After superstorm Sandy hit, the devastation along the Jersey shore left many wondering what would it do to one of the state’s most important industries. To discuss the impact on the state’s tourism industry, NJ Today Mike Schneider spoke with Joseph Simonetta, Executive Director of the NJ Travel Industry Association.
There’s just no way to minimize the damage to the state’s 127 miles of beaches according to Simonetta, who refers to those beaches as the jewel of the New Jersey tourism industry. He adds that the industry is very supportive of the Christie administration’s ability to responding to the needs of the number three industry in the state, one that generates over $38 billion in revenue and employs over 500,000 people.
Whether those revenue figures and employment numbers remain largely intact is a major question mark. Simonetta refuses to sugarcoat the effect that Sandy will have when the tourism season kicks in high gear next summer. The x factor will be the tourists themselves, he says, and that means messaging is critical.
“If we don’t get the message out there that we have not been destroyed and that we will be open for business … I’m afraid people who are already making cancellations are going to look elsewhere,” he said.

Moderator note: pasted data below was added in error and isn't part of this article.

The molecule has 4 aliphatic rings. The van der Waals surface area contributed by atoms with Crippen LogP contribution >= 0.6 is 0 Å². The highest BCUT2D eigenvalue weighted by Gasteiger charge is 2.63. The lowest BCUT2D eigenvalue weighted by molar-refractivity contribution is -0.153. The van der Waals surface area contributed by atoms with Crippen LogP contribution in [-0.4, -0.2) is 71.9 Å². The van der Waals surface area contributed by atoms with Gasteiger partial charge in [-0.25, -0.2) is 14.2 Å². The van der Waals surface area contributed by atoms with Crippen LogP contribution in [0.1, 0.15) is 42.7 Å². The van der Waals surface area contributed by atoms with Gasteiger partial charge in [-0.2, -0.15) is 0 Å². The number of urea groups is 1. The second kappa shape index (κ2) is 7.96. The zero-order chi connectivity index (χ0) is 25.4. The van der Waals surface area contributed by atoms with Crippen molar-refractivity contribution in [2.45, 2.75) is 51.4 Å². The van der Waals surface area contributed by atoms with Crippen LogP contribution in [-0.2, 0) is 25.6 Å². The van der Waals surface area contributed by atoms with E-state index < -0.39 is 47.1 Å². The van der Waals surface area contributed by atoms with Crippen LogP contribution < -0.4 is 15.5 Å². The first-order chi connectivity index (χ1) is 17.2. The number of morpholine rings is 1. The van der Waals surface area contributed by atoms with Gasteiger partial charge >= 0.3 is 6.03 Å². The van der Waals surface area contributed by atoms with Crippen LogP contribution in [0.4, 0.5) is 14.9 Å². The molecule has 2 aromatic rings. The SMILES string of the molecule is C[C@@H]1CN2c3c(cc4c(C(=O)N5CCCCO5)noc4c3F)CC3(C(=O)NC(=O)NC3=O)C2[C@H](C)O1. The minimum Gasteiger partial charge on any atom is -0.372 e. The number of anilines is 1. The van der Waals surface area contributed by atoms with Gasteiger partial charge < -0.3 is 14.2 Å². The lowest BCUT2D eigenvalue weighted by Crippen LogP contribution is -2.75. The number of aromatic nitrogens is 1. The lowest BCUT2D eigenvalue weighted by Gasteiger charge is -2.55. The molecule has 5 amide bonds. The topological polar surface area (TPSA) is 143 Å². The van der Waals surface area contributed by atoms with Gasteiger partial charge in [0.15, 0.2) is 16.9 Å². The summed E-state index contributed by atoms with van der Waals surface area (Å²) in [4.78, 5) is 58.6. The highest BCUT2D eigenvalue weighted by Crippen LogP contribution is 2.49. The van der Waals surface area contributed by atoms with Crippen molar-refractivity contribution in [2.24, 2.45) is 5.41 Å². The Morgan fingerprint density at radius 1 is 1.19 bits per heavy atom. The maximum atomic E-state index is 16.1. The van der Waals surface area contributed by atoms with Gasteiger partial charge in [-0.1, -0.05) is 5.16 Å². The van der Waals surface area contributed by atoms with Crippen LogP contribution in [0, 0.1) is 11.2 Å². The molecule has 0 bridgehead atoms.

Simonetta says the national media’s continuous play of images of coastal damage, especially the one of the Seaside Heights roller coaster in the ocean, is hurting the industry. Atlantic City resumed its “DO AC” campaign last month to counter the misconception that the city’s famed boardwalk was badly damaged by the hurricane. But Simonetta says more is needed to combat this image problem.
“Even this morning when they were talking about President Obama requesting disaster relief aid, they showed a picture of all the boats and all the devastation that happened 24 hours after the storm,” he said. “So we have to tell that story and we can’t do it with tourism dollars that are appropriated right now.”
To get the message out that the Jersey Shore will be open for business, Simonetta says a supplemental appropriations bill for $30 million will be introduced Monday or after the holidays.
“I would hope that it pass, I would hope people would understand, just like Katrina, just like the BP oil spill, that if it wasn’t for the massive media campaign that was put on by the industry to bring people back to that tourist mecca, it would have collapsed.”